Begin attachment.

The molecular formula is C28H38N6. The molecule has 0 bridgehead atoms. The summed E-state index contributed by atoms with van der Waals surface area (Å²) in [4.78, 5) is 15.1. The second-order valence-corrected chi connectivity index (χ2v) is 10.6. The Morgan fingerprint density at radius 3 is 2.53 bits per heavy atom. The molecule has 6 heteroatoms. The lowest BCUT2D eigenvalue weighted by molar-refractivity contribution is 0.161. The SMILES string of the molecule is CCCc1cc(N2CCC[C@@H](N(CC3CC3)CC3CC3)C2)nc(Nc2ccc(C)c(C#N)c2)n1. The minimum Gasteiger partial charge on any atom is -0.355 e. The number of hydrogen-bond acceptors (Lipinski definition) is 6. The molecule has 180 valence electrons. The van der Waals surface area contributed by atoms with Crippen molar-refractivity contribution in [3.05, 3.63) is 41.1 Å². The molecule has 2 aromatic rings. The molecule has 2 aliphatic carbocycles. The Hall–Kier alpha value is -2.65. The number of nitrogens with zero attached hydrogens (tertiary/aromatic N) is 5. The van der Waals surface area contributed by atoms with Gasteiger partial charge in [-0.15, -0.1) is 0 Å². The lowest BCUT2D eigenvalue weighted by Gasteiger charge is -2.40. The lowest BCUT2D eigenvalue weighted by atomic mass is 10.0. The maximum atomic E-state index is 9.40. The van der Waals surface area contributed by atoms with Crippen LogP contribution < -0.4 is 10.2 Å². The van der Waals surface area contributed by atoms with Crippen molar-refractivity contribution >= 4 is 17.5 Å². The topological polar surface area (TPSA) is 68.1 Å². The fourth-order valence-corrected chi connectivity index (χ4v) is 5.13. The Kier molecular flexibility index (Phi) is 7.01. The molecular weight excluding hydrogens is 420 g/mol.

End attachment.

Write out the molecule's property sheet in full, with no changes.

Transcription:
The molecular formula is C28H38N6. The molecule has 0 bridgehead atoms. The summed E-state index contributed by atoms with van der Waals surface area (Å²) in [4.78, 5) is 15.1. The second-order valence-corrected chi connectivity index (χ2v) is 10.6. The Morgan fingerprint density at radius 3 is 2.53 bits per heavy atom. The molecule has 6 heteroatoms. The lowest BCUT2D eigenvalue weighted by molar-refractivity contribution is 0.161. The SMILES string of the molecule is CCCc1cc(N2CCC[C@@H](N(CC3CC3)CC3CC3)C2)nc(Nc2ccc(C)c(C#N)c2)n1. The minimum Gasteiger partial charge on any atom is -0.355 e. The number of hydrogen-bond acceptors (Lipinski definition) is 6. The molecule has 180 valence electrons. The van der Waals surface area contributed by atoms with Crippen molar-refractivity contribution in [3.05, 3.63) is 41.1 Å². The molecule has 2 aromatic rings. The molecule has 2 aliphatic carbocycles. The Hall–Kier alpha value is -2.65. The number of nitrogens with zero attached hydrogens (tertiary/aromatic N) is 5. The van der Waals surface area contributed by atoms with Gasteiger partial charge in [-0.15, -0.1) is 0 Å². The lowest BCUT2D eigenvalue weighted by Gasteiger charge is -2.40. The lowest BCUT2D eigenvalue weighted by atomic mass is 10.0. The maximum atomic E-state index is 9.40. The van der Waals surface area contributed by atoms with Crippen LogP contribution < -0.4 is 10.2 Å². The van der Waals surface area contributed by atoms with Crippen molar-refractivity contribution >= 4 is 17.5 Å². The topological polar surface area (TPSA) is 68.1 Å². The fourth-order valence-corrected chi connectivity index (χ4v) is 5.13. The Kier molecular flexibility index (Phi) is 7.01. The molecular weight excluding hydrogens is 420 g/mol.